Good afternoon, everyone.
Breaking news this morning: Country music, by its nature, is racist and those who listen to it are backward rednecks in need of re-education camps. To deal with this unfortunate situation, the medium needs reform by executive fiat.
At least that’s the perspective of the Tennessean’s new opinion and engagement reporter, Andrea Williams, who penned an op-ed at the end of last week skewering the industry for its lack of diversity. Apparently, she watched the Nashville New Years extravaganza on CBS from her couch, saw too many white people, and got pissed off enough to write about it.
“By providing the soundtrack to the lives of the political right, the anti-DEI, and the generally racist (disparate, progressive fans notwithstanding),” Williams writes, "country music enjoys unfettered access to a pre-built, unflinchingly loyal fan base.”
Williams may be unhinged, but she’s not alone in her sentiment. One of the notable aspects of Freddie O’Connell’s mayoral campaign was its refusal to engage or even name country music as a vital aspect of the city’s culture.
The campaign was built on a carefully constructed narrative pitting “billionaires and bachelorettes” against residents. Once you start to peel back the layers, you begin to realize that it’s not just about the tourists, but the kind of tourist that the city attracts: white American country fans. The city needs to be more open to tourists and residents of all varieties.
That’s an attitude shared by CVC CEO Deanna Ivey as well, who wants to orient the tourism industry more toward rich Europeans and other upscale travelers who don’t remind city brass of their current clientele's disinterest in spending the day at a luxury spa.
“If Nashville is serious about being known as a welcoming, progressive enclave,” Williams says in her op-ed, “city leaders can either back away from their country music ties or demand -- and enforce -- the industry's long overdue changes.”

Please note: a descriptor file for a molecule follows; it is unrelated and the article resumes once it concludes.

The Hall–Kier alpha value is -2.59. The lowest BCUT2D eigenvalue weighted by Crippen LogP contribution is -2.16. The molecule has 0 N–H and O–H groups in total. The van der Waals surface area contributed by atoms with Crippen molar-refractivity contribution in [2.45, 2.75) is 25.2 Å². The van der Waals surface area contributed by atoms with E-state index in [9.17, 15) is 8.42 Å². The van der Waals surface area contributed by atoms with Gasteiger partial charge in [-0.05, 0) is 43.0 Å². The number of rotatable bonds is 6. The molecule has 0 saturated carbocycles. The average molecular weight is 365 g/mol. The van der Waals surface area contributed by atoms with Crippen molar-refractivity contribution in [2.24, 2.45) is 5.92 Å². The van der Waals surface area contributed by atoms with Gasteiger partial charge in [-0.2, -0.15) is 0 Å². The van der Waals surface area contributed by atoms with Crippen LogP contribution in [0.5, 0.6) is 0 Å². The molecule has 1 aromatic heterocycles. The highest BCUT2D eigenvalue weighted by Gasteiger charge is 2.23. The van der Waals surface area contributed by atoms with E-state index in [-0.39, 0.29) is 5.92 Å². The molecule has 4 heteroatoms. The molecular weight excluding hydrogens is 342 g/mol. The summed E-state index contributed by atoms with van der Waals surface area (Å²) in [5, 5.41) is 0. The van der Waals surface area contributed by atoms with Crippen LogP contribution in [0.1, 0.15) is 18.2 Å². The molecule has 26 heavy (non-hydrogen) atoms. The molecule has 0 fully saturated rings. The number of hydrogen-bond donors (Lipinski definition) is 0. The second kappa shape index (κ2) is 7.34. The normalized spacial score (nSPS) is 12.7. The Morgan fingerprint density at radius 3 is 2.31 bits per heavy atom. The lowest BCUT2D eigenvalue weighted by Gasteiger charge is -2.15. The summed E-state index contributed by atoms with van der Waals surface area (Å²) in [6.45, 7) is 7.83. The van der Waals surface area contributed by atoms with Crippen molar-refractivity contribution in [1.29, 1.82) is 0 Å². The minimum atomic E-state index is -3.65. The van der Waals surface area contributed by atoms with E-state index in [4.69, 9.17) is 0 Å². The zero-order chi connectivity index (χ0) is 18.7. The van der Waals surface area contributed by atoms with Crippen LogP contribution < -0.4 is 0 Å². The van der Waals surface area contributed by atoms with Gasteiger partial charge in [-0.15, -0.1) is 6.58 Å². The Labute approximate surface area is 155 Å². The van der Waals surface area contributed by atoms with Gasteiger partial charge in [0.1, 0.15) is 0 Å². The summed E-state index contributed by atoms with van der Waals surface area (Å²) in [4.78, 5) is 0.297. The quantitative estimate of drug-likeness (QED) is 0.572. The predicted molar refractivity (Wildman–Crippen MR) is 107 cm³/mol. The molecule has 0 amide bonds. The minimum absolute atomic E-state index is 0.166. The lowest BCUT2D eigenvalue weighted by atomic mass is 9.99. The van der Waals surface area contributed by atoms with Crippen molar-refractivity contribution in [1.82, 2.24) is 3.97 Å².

William’s solution is to get more black people into country music—a genre with minuscule appeal to the black community. I never hear white people decrying the lack of white rap artists. An all-white Wu-Tang Clan just wouldn’t be the same for obvious reasons.
In 2003, then freshly elected US Senator Lamar Alexander noted of country music’s relationship to the city of Nashville, "Country music still sits uncomfortably in Nashville, like McDonald's in Japan." But we live in a different world now. McDonald’s looks right at home in Tokyo and Alexander’s red checkered shirt would draw less scrutiny.
And yet, there’s still a determined cast of city leaders who have refused to accept that Nashville, whether you want it to be or not, is inextricably linked to country music. It’s because of this link, and the culture that it promotes, nurtures, and represents, that the city has exploded, gaining a more prominent presence on the world stage.
The industry achieved worldwide success without listening to the opinions of armchair race-baiters like Williams or the hectoring of city leadership.
It’s about time we had writers and leaders who understand, like, and can think positively about what the city is becoming even if, as it has for me, it’s transformed into something almost unrecognizable. It’s still home for most of us. I’m not going to root against it.
### ✷ TITANS PLAY KINGMAKER IN SEASON FINALE
Happy 2024 it is indeed, boys and girls! Tennessee is 1-0 in the new year and, sure, we may not be in the playoffs, but we witnessed the next best thing. If you’re going through hell, bring your enemy down there with you. The Titans understood yesterday’s season finale had large ramifications in regard to who would inevitably win the AFC South and wrap up the final two Wild Card spots in the conference. Taking on the role of puppet master is a bizarre position when 5-11, but that’s exactly where they stood and, boy, did they make these teams dance like little dolls.
❏ HOUSE SETS UP RULES BEFORE GENERAL ASSEMBLY
From Megan Podsiedlik
The 113th General Assembly reconvenes tomorrow, January 9th; so far, 62 bills have already been filed for introduction in the House, with a respective 83 bills in the Senate. This morning, House Speaker Cameron Sexton called a Select Rules Committee meeting to hear various rule change proposals and establish what behavior is and isn’t acceptable on the floor and in committee rooms.
During August's extraordinary session on public safety, both House and Senate passed new rules to limit disruptions from the gallery along with excitable speech and behavior from legislators; the House changes were established temporarily during special session, while the Senate’s were made permanent. These were put in place following the now-infamous protest by Representatives Justin Jones, Justin Pearson, and Gloria Johnson.